7. They’re trying to tell you something

Unlike humans, dogs can’t verbally express how they’re feeling or what they’re wanting, so lying on top of you may be their way of indicating that something’s going on that they’re wanting you to be aware of.

Common things they’re trying to communicate to you include wanting to be let outside or taken for a walk, wanting their food or water bowl refilled, or wanting you to play with them. Your dog may also lay on top of you when they’re feeling unwell and are in need of comfort. 

How to stop your dog from laying on top of you

If you enjoy a good snuggle session with your dog and don’t mind them laying on top of you, then feel free to carry on as usual if both of you are happy with the current arrangement.

If, on the other hand, you’d like your pup to sleep somewhere other than your chest or lap, here are a few ways you can make the switch without upsetting your fur friend.

Vet Dr. Lily Richards says: It is very possible to move your dog off you without upsetting them, you just have to be tactful. Luring your pup off with a treat or a toy is a great way to create a positive interaction leaving you both with what you need, you with space and them with the owner/ pet interaction they desire.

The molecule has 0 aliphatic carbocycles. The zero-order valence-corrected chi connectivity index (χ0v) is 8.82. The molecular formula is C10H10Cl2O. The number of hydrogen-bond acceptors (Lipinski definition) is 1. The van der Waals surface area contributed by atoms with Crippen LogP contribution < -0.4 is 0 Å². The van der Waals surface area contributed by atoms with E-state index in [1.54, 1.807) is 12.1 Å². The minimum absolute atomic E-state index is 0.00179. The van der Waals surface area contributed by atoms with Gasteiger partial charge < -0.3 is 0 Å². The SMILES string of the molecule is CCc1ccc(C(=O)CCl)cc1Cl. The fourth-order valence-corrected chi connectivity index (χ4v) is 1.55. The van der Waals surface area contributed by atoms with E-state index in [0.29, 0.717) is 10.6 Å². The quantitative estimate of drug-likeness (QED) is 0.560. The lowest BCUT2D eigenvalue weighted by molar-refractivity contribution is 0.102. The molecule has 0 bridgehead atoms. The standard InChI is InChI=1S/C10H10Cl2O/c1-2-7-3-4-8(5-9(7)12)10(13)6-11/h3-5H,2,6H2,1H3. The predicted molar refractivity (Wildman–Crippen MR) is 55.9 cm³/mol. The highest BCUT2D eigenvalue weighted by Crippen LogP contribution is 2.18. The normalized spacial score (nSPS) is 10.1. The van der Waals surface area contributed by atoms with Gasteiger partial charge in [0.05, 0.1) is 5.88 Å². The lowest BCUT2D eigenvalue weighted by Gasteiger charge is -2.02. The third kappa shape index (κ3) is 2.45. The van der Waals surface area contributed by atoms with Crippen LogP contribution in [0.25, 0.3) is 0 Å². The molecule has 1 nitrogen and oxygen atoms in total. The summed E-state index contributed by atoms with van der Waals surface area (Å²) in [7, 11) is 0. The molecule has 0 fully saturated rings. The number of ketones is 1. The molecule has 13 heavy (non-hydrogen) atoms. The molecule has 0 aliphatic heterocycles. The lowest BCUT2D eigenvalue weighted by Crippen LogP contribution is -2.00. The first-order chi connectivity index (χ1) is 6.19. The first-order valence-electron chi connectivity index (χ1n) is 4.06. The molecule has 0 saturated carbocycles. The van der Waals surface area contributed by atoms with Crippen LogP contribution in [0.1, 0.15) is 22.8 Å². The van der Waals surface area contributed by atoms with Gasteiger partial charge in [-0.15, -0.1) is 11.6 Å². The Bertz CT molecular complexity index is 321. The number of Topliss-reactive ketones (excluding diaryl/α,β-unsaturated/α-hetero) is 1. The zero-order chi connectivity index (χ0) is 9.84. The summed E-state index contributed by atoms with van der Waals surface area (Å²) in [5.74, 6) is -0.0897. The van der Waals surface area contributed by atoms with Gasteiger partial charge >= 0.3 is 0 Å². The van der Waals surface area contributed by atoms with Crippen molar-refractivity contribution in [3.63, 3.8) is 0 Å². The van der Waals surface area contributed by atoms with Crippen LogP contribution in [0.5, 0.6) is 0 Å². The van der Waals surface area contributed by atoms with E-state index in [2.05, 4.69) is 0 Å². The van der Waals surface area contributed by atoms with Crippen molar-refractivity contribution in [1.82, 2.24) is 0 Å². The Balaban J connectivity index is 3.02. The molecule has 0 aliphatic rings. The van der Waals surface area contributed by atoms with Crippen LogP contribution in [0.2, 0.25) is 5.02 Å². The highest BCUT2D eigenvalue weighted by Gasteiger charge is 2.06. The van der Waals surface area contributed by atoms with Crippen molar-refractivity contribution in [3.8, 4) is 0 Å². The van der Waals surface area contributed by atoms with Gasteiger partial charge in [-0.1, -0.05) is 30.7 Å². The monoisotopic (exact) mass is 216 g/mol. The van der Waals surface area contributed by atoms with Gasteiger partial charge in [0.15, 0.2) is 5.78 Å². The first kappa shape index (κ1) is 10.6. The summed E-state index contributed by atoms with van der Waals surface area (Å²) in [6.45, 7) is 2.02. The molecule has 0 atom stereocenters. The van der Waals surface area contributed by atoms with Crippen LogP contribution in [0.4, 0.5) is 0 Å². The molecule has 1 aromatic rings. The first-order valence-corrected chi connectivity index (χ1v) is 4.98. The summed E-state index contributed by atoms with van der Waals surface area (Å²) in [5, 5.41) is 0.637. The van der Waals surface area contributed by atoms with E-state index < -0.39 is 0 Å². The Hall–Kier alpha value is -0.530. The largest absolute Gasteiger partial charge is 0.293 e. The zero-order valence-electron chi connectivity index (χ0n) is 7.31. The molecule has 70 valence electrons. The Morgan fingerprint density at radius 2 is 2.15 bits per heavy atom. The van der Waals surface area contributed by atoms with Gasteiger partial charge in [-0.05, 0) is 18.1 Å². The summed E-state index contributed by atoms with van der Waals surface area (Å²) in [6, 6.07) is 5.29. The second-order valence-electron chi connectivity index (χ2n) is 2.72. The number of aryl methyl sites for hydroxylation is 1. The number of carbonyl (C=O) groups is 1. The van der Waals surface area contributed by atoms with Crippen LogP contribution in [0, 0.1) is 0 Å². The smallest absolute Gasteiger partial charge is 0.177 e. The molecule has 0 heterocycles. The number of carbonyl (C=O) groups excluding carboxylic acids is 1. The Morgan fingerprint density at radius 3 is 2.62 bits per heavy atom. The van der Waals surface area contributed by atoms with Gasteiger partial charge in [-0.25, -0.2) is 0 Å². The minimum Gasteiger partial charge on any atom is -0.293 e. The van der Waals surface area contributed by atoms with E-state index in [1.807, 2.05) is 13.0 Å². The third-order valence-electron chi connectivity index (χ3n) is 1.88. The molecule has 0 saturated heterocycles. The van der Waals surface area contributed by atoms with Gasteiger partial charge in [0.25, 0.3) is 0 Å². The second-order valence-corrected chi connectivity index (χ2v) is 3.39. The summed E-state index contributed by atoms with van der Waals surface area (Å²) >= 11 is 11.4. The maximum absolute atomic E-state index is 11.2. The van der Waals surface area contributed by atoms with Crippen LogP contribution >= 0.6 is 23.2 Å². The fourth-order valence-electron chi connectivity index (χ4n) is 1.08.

“Teaching an ‘off’ cue can be useful also, as without physically pushing your pet off, they feel they made a choice and can be praised leaving a positive interaction rather than a feeling of rejection. If they are sleeping, it might be possible to gently move your pup to their bed without waking them, perhaps leaving something of yours will help them feel comforted by your scent.”

Here are some other ways to go about it:

Dog lying with owner on the sofa

(Image credit: Getty Images/Winnie Au)

1. Move your dog slowly

If you don’t enjoy having your pup laying on you, moving him off slowly and gently is perfectly acceptable. We recommend you let him lay on you for a few minutes so that he doesn’t view the shift as you rejecting him as a member of your pack. 

When you do slide your canine companion off, place him beside you so that he views the action merely as you shifting position, as opposed to not wanting to be close to him.